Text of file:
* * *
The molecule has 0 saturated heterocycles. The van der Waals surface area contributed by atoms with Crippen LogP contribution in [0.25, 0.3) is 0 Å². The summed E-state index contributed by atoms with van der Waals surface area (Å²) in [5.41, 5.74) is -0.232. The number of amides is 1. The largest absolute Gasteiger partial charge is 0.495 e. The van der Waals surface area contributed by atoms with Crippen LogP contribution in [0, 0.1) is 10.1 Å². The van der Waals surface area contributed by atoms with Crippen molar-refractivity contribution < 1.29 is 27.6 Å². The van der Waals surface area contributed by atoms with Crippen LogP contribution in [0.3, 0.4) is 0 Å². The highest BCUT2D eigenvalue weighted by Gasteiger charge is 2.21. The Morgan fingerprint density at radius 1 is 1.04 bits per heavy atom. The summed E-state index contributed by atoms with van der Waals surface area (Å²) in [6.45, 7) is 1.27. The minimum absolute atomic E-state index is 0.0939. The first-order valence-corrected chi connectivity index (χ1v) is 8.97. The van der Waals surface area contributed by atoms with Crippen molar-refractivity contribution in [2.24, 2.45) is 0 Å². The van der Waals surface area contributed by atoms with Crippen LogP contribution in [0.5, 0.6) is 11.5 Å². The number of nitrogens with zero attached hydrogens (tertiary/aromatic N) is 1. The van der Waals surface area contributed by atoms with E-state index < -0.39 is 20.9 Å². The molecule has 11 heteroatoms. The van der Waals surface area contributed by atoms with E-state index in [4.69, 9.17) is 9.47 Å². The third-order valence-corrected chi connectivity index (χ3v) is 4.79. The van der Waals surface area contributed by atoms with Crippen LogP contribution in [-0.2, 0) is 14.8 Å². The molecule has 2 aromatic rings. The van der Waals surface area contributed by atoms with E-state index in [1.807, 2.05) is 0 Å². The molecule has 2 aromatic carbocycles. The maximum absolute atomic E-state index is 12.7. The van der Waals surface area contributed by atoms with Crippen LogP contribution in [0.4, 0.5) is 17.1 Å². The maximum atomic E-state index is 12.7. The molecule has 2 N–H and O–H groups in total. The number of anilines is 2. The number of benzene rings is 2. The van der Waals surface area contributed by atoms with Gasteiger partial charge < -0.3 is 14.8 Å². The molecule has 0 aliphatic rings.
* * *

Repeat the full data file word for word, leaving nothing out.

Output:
The molecule has 0 saturated heterocycles. The van der Waals surface area contributed by atoms with Crippen LogP contribution in [0.25, 0.3) is 0 Å². The summed E-state index contributed by atoms with van der Waals surface area (Å²) in [5.41, 5.74) is -0.232. The number of amides is 1. The largest absolute Gasteiger partial charge is 0.495 e. The van der Waals surface area contributed by atoms with Crippen LogP contribution in [0, 0.1) is 10.1 Å². The van der Waals surface area contributed by atoms with Crippen molar-refractivity contribution < 1.29 is 27.6 Å². The van der Waals surface area contributed by atoms with Crippen LogP contribution in [0.3, 0.4) is 0 Å². The highest BCUT2D eigenvalue weighted by Gasteiger charge is 2.21. The Morgan fingerprint density at radius 1 is 1.04 bits per heavy atom. The summed E-state index contributed by atoms with van der Waals surface area (Å²) in [6.45, 7) is 1.27. The minimum absolute atomic E-state index is 0.0939. The first-order valence-corrected chi connectivity index (χ1v) is 8.97. The van der Waals surface area contributed by atoms with Crippen molar-refractivity contribution in [2.24, 2.45) is 0 Å². The van der Waals surface area contributed by atoms with Crippen LogP contribution in [0.5, 0.6) is 11.5 Å². The number of nitrogens with zero attached hydrogens (tertiary/aromatic N) is 1. The van der Waals surface area contributed by atoms with E-state index < -0.39 is 20.9 Å². The molecule has 11 heteroatoms. The van der Waals surface area contributed by atoms with E-state index in [4.69, 9.17) is 9.47 Å². The third-order valence-corrected chi connectivity index (χ3v) is 4.79. The van der Waals surface area contributed by atoms with Crippen LogP contribution in [-0.2, 0) is 14.8 Å². The molecule has 2 aromatic rings. The van der Waals surface area contributed by atoms with E-state index in [1.807, 2.05) is 0 Å². The molecule has 2 aromatic carbocycles. The maximum absolute atomic E-state index is 12.7. The van der Waals surface area contributed by atoms with Crippen LogP contribution in [0.4, 0.5) is 17.1 Å². The maximum atomic E-state index is 12.7. The molecule has 2 N–H and O–H groups in total. The number of anilines is 2. The number of benzene rings is 2. The van der Waals surface area contributed by atoms with Gasteiger partial charge < -0.3 is 14.8 Å². The molecule has 0 aliphatic rings.